The performance of a fund against its appropriate index is a more accurate way to evaluate the performance of a mutual fund. Think of it this way. If the average 8th grader can run a 100 yard dash in 20 seconds and your child took 40 seconds, you might be concerned. However, if the only information you had was that your child was better than the average in his class (and the average in his class was 45 seconds), you might believe he was in great shape.

Using data from Morningstar (for example see here), Index Funds Advisors calculated the returns for the five-year period ending December 31, 2011 of the T. Rowe Price Retirement funds against their analyst assigned benchmark. This was the same period used by T. Rowe Price to measure performance against the Lipper average. We measured the performance of all 33 T. Rowe Price Retirement Funds. The results were surprising. None of them equaled (much less beat) their Morningstar analyst assigned benchmark. Underperformance ranged from 0.84 percent to 1.73 percent (annualized). Only twelve of these funds are available for direct purchase by individual investors.

The marketing machine of the major mutual fund families are continuously looking for ways to peddle their funds. Most of these methods are misleading to investors. Armies of lawyers for these funds make sure the wording of the marketing pieces will get their firm into court.

Please comment or call to discuss.

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The Greater Fool Theory and Investing

Stock pickers success has nothing to do with skill and all to do with luck. To succeed in reaching your long term financial goals own the market, globally diversify and rebalance. The final piece is to remain disciplined to your strategy. The formal phrase is the investment policy statement. You will not know if you succeed unless you have a goal and a strategy. Remember predicting the future is for fools.

Image via Wikipedia

You are Picking StocksPicking stocks refers to both the practice of buying individual stocks because you believe they are mispriced, or purchasing actively managed stock mutual funds, where the fund manager attempts to beat a designated benchmark. If you are engaging in either of these activities, you are a participant in the GFT.

Individual and institutional stock pickers assume they can find mispriced (typically underpriced) stocks, hold them and sell them at a profit. If anyone could do this, you would think it would be Bruce Berkowitz, the much lauded manager of the Fairholme Fund. With much fanfare, on Jan. 12, 2010, Morningstar issued a press release naming him the “Domestic-Stock Fund Manager of the Decade.” It noted this was a new award recognizing fund managers who have achieved superior risk-adjusted results over the past 10 years and have an established record of serving shareholders well.”

How did the “Domestic Fund Manager of the Decade” perform in 2011? According to data provided by Morningstar Direct, his fund suffered a staggering loss of 32.4 percent!

Greater fools thought that Berkowitz had the Midas touch that would continue indefinitely. They assumed there would always be buyers at a higher price for stocks picked by him. They were wrong.

If you purchase any actively managed mutual fund, you are engaging in the GFT. One study (reported here) showed the Vanguard Index fund beat 75 percent of designated mutual funds before taxes for the period 1982-1991. The same study found that its after tax return beat 65 out of 71 mutual funds. When you buy these actively managed funds, you are the greater fool.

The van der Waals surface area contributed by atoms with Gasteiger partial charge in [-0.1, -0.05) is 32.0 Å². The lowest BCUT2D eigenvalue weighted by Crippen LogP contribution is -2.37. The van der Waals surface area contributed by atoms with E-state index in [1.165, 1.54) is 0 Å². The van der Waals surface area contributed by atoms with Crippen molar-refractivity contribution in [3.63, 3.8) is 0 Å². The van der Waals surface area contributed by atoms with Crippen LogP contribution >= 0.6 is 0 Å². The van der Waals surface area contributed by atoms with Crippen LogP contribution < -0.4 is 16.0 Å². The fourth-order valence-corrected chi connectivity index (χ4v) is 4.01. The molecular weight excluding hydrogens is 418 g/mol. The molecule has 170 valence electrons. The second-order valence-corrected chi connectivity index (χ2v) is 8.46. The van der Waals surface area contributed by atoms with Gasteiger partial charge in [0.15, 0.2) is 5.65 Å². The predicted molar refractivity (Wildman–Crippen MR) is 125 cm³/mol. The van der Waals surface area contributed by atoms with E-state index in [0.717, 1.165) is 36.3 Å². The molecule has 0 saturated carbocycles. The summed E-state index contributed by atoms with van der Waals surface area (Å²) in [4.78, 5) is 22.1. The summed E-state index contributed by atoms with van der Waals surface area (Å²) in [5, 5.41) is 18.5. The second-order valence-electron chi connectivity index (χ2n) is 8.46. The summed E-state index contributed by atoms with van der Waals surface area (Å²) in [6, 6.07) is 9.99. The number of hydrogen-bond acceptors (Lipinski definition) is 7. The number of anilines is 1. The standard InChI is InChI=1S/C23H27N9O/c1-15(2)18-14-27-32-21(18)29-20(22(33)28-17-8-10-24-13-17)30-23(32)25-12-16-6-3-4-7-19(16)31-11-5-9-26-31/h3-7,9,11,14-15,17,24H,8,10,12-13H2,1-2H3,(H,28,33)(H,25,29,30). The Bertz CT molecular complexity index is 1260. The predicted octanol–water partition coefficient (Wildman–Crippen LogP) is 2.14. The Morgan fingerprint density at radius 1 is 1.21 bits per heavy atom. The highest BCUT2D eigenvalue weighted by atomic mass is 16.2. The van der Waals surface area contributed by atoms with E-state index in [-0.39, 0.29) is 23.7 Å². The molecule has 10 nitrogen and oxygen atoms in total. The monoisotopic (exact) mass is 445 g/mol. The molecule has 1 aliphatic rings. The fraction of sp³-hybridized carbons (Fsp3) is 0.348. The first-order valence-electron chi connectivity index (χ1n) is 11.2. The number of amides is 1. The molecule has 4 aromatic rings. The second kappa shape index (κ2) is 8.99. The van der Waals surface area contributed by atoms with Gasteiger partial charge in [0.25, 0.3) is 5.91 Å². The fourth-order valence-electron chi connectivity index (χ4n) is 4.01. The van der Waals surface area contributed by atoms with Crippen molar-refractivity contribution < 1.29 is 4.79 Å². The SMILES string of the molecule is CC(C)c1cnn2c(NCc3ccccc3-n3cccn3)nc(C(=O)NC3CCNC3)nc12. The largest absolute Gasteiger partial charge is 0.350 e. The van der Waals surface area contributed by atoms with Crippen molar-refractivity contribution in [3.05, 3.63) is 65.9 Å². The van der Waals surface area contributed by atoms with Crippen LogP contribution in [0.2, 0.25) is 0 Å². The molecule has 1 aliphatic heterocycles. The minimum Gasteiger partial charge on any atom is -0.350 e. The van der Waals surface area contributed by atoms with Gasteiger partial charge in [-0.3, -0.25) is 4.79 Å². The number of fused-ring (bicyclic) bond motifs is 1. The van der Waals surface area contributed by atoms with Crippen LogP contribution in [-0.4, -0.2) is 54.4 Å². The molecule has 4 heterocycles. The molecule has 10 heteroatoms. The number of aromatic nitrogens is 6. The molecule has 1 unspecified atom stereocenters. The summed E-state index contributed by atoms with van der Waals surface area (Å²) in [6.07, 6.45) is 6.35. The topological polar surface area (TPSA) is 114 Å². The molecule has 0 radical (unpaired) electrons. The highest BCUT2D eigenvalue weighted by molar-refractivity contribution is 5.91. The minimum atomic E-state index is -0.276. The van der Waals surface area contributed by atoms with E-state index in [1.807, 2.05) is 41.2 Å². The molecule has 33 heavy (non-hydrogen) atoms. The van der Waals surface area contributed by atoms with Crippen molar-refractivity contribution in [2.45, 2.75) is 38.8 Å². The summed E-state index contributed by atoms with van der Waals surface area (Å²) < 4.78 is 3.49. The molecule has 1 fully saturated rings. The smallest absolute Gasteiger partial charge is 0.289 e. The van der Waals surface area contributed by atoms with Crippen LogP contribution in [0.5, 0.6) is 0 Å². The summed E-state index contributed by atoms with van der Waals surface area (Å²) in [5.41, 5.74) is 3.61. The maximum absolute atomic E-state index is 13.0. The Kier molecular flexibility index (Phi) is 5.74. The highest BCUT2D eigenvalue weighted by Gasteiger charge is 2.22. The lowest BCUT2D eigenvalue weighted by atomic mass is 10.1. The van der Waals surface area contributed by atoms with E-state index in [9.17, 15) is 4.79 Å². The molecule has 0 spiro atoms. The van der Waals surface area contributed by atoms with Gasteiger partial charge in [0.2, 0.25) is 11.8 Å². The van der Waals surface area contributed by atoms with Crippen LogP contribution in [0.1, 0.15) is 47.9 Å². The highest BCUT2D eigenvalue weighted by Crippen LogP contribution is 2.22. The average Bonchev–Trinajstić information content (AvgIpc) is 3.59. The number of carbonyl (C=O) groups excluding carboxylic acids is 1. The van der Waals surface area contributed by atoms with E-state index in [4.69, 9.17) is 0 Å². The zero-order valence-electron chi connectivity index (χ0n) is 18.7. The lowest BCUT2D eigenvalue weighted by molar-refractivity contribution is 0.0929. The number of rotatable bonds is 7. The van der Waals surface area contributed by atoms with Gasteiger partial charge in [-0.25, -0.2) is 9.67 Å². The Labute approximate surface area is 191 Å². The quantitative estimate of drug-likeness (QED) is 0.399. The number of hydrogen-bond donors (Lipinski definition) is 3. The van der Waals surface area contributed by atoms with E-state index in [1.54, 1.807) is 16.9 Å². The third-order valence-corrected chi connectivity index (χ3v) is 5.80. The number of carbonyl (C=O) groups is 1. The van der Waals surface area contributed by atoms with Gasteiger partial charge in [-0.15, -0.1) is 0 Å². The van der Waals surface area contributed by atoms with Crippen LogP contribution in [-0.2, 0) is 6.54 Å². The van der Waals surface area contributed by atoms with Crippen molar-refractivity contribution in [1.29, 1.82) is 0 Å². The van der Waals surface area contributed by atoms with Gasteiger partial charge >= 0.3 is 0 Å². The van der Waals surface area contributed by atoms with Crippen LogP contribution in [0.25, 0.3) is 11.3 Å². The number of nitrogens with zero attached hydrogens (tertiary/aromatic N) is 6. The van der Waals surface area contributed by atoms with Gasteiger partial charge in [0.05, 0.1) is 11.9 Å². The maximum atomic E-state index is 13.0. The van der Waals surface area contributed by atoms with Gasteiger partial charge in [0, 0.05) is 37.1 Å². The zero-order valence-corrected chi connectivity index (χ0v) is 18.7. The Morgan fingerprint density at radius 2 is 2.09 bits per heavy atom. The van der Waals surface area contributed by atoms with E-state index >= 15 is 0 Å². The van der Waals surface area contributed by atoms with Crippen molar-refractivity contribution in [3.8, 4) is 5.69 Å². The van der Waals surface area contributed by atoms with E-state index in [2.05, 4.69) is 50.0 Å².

Stock picking and over weight in gold are two big mistakes investors make. Many are driven by fear and media hype. The best strategy is a risk adjusted globally diversified portfolio. This takes out the guess work as well as the anxiety.

Please comment or call to discuss how this affects you.

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Morningstar’s Fund Manager of the Year: A Slippery Slope

A percent sign.
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There are really only three simple rules to sinvesting successfully..own equities….globally diversify….rebalance. Looking at past performance to determine the best performers and looking for them to repeat is a futile exercise.

Past Performance is no… (You know the rest)Will Danoff, who managed the Fidelity Contrafund, was Domestic Equity Manager of the Year in 2007. In that year, he beat his benchmark by almost eight percent. In 2009, he underperformed his benchmark by almost the same percentage.

Mason Hawkins, who managed Longleaf Partners, won the award in 2006, when he beat his benchmark by 6.17 percent. He underperformed his benchmark by 6.22 percent in 2007 and by 13 percent in 2008.

Every one of the fund managers of the year had subsequent years of some underperformance. Perhaps the worst example is Jim Callinan, the manager of the RS Small Cap Growth fund, who was the 1999 Domestic Equity Manager of the Year. No wonder. His fund beat its benchmark by an unbelievable 140 percent! Then Jim fell off the wagon. In six of the seven ensuing years, he underperformed his benchmark. In the only year he beat it (2004), it was by a measly 0.85 percent.

The Lack of Evidence of Skill

Of the sixteen funds studied, only one fund manager evidenced skill based on a statistical test (the t-test) which determines if the fund’s outperformance was really attributable to skill (with a 95 percent or higher probability) or if it could be explained by luck. Even if you can find a fund manager who passes the test for a finite period of time, it is not a slam dunk that his skill will persist in the future.

Helpful Data from Morningstar

While Morningstar’s “Fund Manager of the Year” awards are likely to mislead investors, other data it provides is worthy of serious consideration. It reported 2011 inflows of passively managed long-term funds of $76.4 billion in 2011. In sharp contrast, actively managed funds had net outflows of $9.4 billion. Clearly, investors are getting the message. Still, the overall market share of actively managed funds, as reported by Morningstar, is 85.2 percent compared to 14.8 percent.

Plan participants need to understand the value of the fund managers in your plan. In a vast majority of cases these actively managed funds add no value. There is evidence that asset allocation is the main determinant of portfolio success.

Please comment or call to discuss how this affects you and your organization.